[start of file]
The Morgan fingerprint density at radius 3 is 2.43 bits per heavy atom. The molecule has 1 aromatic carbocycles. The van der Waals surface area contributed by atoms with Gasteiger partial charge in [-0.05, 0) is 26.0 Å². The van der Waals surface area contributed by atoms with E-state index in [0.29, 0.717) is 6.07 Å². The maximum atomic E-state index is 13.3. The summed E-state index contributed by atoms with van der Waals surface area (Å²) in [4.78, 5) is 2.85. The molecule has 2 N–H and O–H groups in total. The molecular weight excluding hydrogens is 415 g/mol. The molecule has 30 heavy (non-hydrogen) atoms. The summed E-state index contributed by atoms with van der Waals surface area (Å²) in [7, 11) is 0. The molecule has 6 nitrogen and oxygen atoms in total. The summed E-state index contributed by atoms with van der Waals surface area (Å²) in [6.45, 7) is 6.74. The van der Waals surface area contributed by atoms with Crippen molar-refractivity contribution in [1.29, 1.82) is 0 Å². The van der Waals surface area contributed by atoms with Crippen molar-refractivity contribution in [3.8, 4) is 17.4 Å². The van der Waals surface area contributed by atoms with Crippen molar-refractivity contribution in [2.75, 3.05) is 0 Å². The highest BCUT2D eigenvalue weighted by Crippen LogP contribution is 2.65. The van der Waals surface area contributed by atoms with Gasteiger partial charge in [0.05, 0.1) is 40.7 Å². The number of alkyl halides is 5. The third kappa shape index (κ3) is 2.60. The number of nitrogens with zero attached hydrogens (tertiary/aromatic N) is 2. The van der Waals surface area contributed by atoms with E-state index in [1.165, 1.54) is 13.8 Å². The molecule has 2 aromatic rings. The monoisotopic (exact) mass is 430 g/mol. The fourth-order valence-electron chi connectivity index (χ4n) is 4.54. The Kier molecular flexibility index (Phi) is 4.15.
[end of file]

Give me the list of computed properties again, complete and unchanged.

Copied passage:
The Morgan fingerprint density at radius 3 is 2.43 bits per heavy atom. The molecule has 1 aromatic carbocycles. The van der Waals surface area contributed by atoms with Gasteiger partial charge in [-0.05, 0) is 26.0 Å². The van der Waals surface area contributed by atoms with E-state index in [0.29, 0.717) is 6.07 Å². The maximum atomic E-state index is 13.3. The summed E-state index contributed by atoms with van der Waals surface area (Å²) in [4.78, 5) is 2.85. The molecule has 2 N–H and O–H groups in total. The molecular weight excluding hydrogens is 415 g/mol. The molecule has 30 heavy (non-hydrogen) atoms. The summed E-state index contributed by atoms with van der Waals surface area (Å²) in [7, 11) is 0. The molecule has 6 nitrogen and oxygen atoms in total. The summed E-state index contributed by atoms with van der Waals surface area (Å²) in [6.45, 7) is 6.74. The van der Waals surface area contributed by atoms with Crippen molar-refractivity contribution in [1.29, 1.82) is 0 Å². The van der Waals surface area contributed by atoms with Crippen molar-refractivity contribution in [3.8, 4) is 17.4 Å². The van der Waals surface area contributed by atoms with Crippen molar-refractivity contribution in [2.75, 3.05) is 0 Å². The highest BCUT2D eigenvalue weighted by Crippen LogP contribution is 2.65. The van der Waals surface area contributed by atoms with Gasteiger partial charge in [0.05, 0.1) is 40.7 Å². The number of alkyl halides is 5. The third kappa shape index (κ3) is 2.60. The number of nitrogens with zero attached hydrogens (tertiary/aromatic N) is 2. The van der Waals surface area contributed by atoms with E-state index in [1.165, 1.54) is 13.8 Å². The molecule has 2 aromatic rings. The monoisotopic (exact) mass is 430 g/mol. The fourth-order valence-electron chi connectivity index (χ4n) is 4.54. The Kier molecular flexibility index (Phi) is 4.15.